This Week in History
April 8-14, 1933:
FDR's Tennessee Valley Authority for Today
April 10, 1933 was a historic day for the United States: the day when President Franklin D. Roosevelt sent a message to Congress calling for the Creation of the Tennessee Valley Authority. This call for the implementation of a water-management, power-generation, and overall development plan for the seven-state region around the Tennessee River, was destined to lead to a project so successful, that it was the model for major infrastructure-development programs worldwide (including today's Three Gorges Dam in China), and is still such a model today.
Last year, at this time, this column reprinted FDR's original message, and a summary of the accomplishments of the project. This year, we emphasize the way in which the TVA model can be used today.
On Dec. 7, 2002, in an address to an event in California, Lyndon LaRouche called for the creation of a new Federal agency, along the lines of Roosevelt's Tennessee Valley Authority, as the means of financing the trillions of dollars worth of infrastructure projects which are required to put the American economy back on track. This mechanism, LaRouche said, could be called a "Super-TVA," a credit-generating mechanism which would disburse low-interest, long-term credits into the states, to launch the program of energy production and distribution, water management, and mass transit-rail network programs, which are needed to rebuild the tax-revenue base, and the physical economy.
To make this happen, LaRouche added, will require emergency legislation to repeal all the deregulation laws of the past 30 years.
The TVA project called for a set of multi-purpose dams, rural electrification, improvement of agricultural productivity, and overall upgrading of conditions of life for the population. Its center was the Muscle Shoals hydroelectric dam project, which had been on the boards for decades, but the new plan was far broader. In announcing the plan, FDR specified the following powers for the agency:
"I, therefore, suggest to the Congress legislation to create a Tennessee Valley Authority, a corporation clothed with the power of government, but possessed of the flexibility and initiative of a private enterprise. It should be charged with the broadest duty of planning for the proper use, conservation, and development of the natural resources of the Tennessee River drainage basin and its adjoining territory for the general social and economic welfare of the nation. This authority should also be clothed with the necessary power to carry these plans into effect. Its duty should be the rehabilitation of the Muscle Shoals development and the coordination of it with the wider plan."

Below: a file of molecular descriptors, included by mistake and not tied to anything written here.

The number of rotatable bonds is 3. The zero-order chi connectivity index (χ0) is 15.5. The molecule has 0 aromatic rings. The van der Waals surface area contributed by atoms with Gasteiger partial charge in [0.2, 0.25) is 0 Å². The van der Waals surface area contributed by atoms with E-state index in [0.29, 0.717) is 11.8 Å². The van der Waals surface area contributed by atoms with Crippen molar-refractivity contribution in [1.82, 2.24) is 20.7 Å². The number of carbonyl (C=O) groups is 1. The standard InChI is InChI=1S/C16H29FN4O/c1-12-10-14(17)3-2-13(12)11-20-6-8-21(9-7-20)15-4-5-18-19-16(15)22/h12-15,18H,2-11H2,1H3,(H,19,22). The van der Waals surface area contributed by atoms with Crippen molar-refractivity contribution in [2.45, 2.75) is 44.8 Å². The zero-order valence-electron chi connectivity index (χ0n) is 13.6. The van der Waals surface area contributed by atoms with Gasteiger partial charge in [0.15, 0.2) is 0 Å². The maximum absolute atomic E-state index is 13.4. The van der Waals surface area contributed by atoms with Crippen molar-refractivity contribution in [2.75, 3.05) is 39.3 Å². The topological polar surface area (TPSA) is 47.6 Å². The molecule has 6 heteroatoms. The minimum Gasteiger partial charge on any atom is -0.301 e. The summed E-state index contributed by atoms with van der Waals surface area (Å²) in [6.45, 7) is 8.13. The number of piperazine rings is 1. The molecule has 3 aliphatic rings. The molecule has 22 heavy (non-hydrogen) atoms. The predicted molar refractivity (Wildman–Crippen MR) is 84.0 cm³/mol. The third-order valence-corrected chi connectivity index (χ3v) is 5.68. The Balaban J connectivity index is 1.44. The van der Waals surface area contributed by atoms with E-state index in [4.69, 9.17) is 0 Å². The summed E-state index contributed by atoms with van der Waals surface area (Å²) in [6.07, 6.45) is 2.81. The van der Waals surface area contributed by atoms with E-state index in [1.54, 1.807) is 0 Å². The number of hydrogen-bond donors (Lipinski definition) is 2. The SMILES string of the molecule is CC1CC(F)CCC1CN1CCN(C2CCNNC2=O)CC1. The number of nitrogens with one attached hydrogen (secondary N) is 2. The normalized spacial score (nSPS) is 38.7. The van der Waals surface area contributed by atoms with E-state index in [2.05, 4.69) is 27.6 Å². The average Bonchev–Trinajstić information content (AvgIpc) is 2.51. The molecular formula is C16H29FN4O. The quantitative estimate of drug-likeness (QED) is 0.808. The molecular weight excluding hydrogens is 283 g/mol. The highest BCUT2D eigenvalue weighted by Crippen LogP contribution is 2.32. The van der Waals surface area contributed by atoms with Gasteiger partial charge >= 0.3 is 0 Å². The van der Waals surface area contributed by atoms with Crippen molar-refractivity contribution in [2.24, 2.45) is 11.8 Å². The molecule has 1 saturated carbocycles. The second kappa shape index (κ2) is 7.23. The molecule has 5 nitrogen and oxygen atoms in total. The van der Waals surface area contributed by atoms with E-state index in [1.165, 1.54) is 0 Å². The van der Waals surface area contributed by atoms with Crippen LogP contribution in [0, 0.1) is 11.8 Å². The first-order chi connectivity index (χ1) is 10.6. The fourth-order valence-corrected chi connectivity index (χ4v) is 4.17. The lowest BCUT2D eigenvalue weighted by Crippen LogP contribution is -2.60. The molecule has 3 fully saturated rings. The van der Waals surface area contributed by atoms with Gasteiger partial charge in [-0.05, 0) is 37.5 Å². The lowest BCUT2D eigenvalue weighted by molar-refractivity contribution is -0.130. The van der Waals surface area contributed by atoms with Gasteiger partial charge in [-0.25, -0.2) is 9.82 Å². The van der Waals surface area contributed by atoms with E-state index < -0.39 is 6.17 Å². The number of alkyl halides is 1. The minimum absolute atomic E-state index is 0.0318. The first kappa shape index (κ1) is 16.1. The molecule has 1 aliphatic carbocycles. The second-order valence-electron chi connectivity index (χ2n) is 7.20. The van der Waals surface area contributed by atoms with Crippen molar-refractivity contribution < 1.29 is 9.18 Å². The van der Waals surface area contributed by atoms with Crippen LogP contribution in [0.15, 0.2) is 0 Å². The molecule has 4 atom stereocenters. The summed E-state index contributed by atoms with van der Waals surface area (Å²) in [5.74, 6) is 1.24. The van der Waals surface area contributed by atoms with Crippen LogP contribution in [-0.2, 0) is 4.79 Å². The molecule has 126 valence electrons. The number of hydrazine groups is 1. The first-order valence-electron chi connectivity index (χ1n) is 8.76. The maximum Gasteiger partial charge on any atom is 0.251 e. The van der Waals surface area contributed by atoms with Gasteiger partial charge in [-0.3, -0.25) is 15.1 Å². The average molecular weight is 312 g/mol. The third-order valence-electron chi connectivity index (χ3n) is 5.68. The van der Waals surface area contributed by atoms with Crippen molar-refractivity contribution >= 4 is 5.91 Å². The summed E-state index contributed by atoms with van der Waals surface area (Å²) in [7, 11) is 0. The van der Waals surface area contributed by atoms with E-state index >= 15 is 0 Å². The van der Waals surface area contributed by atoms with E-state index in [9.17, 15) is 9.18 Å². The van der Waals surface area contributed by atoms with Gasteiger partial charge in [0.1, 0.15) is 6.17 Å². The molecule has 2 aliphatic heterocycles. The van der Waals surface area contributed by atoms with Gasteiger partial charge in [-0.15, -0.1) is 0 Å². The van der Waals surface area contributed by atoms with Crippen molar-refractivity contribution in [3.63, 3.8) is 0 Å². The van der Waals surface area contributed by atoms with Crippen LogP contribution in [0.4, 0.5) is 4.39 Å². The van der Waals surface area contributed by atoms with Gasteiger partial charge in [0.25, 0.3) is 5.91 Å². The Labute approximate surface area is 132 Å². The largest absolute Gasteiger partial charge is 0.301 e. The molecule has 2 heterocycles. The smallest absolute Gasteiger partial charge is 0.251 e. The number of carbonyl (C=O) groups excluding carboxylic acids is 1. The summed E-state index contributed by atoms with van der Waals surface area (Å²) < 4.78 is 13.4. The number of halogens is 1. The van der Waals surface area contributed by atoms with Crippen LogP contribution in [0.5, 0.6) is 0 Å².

And help the general welfare the project did. The TVA project, in the course of its first 10 years, dramatically changed the way of life from that of Third World-like impoverishment, subject to periodic flooding and misery: By 1958, the Tennessee Valley was a modern agro-industrial region, with higher electricity use per capita than many places around the country, an end to flooding, abundant manufacturing jobs, and the conquering of illiteracy and disease (malaria had been rampant).
The Federal Role
From the very beginning, the advocates of "free enterprise" loudly protested the development of the TVA. The local power utilities wanted to prevent the Federal agency from actually selling power over its own transmission lines. Others wanted to restrict the overall planning powers of the agency, which gave it the right to declare eminent domain, and permitted it to provide services, including libraries, for the workers in the area.
But, without the Federal powers, and Federal money, these improvements would never have occurred.
The TVA was set up as a Federal corporation which received monies from Congress, and also had the power to issue its own bonds, in order (initially) to raise up to $50 million. These bonds were to have an interest rate of no higher than 3.5%, and could be purchased by the U.S. Treasury. The Authority's monies were strictly tied to certain projects, such as the Muscle Shoals dam, or the nitrate plant (for fertilizer).
The linkage of the credit issuance to a specific project, is an absolutely crucial aspect of a Super-TVA program. In the particular case of the TVA, Roosevelt knew that the investment would more than pay for itself, not only in improved living standards, jobs, and tax-revenue increases, but also in terms of money. That was directly the case because the power plants which were built, were going to charge for electricity—although at a considerably lower rate than the private utilities were doing. In addition, the entire project was going to provide thousands of jobs, and decrease the financial losses of those who regularly had suffered from the interference with navigation, and from the flooding, which the uncontrolled Tennessee River caused.
Writing in 1943, TVA board member David Lilienthal projected that, over 30 years from its inception, the payments from users of TVA power would have totally repaid the investment of more than $700 million in the Valley. At the same time, he said, the electrical plants would be in good, usable shape, and a large surplus income would continue to flow into the Federal Treasury.
What is obvious as well, is that the federally funded project created the basis for private ventures, including feeder industries, to join in the prosperity. Yet, if FDR had been forced to operate under the deregulated, "private" industry restrictions which most projects today are mandated to have, the depression conditions of 1933 would never have been overcome.
Today, these principles of Federal, project-linked funding, based on the general welfare, need to be applied on a much larger scale. Investing trillions, will create trillions in profits, and in improved lives. A "Super-TVA" can reverse the decline of a nation.